About this Research Topic
Machine learning and data-driven approaches have recently received much attention as a key enabler for future networks. To date, most existing learning solutions for wireless networks have relied on conventional machine learning approaches that require centralizing the training data and inference processes on a single data center. However, in future intelligent wireless networks, due to privacy constraints and limited communication resources for data transmission, it is impractical for all wireless devices that are engaged in learning to transmit all of their collected data to a data center that can subsequently use a centralized learning algorithm for data analytics or network self-organization. To this end, distributed learning frameworks are needed, to enable the wireless devices to collaboratively build a shared learning model with training their collected data locally. Federated learning is one of the most popular distributed learning algorithms, which enables users to collaboratively learn a shared prediction model while remaining their collected data on their devices. For wireless communication, federated learning admits many use cases. For example, federated reinforcement learning algorithms can be used to solve complex convex and non-convex optimization problems that arise in various use cases such as network control, user clustering, resource management, and interference alignment. Moreover, federated supervised learning can be used for user behavior predictions, user identifications, and wireless environment analysis.
However, training federated learning also requires wireless devices and the data center exchange significant amount of information via wireless transmission. Therefore, wireless impairments such as noise, interference, and imperfect knowledge of wireless channel states will significantly affect the training process and performance of federated learning. For example, transmission delay can significantly impact the convergence time of federated learning algorithms. In consequence, it is necessary to optimize wireless network performance for the implementation of distributed learning algorithms.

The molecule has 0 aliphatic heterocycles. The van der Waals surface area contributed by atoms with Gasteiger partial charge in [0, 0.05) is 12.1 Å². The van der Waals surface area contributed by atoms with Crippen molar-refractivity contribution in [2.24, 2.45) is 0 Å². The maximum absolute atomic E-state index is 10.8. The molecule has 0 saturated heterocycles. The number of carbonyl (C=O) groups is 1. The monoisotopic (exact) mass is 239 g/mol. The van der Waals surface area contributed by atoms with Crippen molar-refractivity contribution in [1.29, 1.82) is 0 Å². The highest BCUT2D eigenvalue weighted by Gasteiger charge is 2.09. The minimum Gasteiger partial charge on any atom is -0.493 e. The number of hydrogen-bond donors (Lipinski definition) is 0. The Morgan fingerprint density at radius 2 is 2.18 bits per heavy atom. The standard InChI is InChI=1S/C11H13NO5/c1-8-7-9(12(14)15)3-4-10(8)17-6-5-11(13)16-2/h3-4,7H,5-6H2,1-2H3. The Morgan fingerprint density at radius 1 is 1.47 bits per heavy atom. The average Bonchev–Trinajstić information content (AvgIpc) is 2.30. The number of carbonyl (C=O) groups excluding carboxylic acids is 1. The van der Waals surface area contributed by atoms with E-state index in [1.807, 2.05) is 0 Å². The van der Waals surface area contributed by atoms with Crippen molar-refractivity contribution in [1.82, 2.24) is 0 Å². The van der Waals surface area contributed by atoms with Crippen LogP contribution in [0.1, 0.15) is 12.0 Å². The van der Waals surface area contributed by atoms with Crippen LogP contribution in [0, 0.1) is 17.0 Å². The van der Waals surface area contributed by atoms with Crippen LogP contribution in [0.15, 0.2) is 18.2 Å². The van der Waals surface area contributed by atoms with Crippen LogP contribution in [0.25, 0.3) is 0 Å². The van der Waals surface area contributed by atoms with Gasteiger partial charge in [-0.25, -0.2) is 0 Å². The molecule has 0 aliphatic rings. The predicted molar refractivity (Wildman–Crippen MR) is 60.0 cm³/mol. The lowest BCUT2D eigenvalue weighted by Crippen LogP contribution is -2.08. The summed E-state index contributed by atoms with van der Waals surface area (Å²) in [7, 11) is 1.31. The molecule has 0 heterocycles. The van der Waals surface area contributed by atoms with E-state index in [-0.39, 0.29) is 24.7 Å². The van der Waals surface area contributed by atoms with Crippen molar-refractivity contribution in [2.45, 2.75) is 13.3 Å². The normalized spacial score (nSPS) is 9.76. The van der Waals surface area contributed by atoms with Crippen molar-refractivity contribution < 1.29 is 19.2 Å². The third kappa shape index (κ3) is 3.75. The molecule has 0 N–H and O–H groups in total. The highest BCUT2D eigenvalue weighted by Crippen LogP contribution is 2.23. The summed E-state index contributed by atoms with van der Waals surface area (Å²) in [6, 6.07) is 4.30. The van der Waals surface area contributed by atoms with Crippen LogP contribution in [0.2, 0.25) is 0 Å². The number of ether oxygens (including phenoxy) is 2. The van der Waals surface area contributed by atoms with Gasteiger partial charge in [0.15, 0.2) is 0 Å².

This research topic, therefore, aims to gather contributions that focus on: a) Optimization of wireless network performance for the implementation of federated learning over wireless networks, and b) federated learning for solving communication problems and optimizing network performance.
High quality technical papers submissions reporting on original algorithmic, theoretical, numerical, and experimental results are welcome. Exceptional survey/tutorial-like papers may also be considered. We solicit original submissions in the following areas:
• Fundamental limits of federated learning
• Wireless network optimization for improving the performance of federated learning
• Radio resource management for federated learning
• Multiple access for federated learning
• Data compression for federated learning
• Adaptive transmission for federated learning
• Interference management in federated learning networks
• Emerging theories and techniques such as age of information and blockchain for federated learning
• Modeling and performance analysis of federated learning networks
• Ultra-low latency federated learning
• Data analytics driven wireless communication
• Federated reinforcement learning for intelligent network control and optimization
• Network architectures and communication protocols for edge machine learning
• Experimental testbeds and techniques of federated learning
• Privacy and security issues of federated learning
• Federated learning for intelligent signal processing, e.g., signal detection • Federated learning for mobile user behavior analysis and inference
• Federated learning for emerging applications, e.g., vehicle to everything (V2X), UAV-enabled communication, Internet of Things, intelligent reflecting surface (IRS), Massive MIMO, virtual reality (VR) and augmented reality (AR).
Keywords: Federated learning (FL), 6G, Data, Networks, Wireless
Important Note: All contributions to this Research Topic must be within the scope of the section and journal to which they are submitted, as defined in their mission statements. Frontiers reserves the right to guide an out-of-scope manuscript to a more suitable section or journal at any stage of peer review.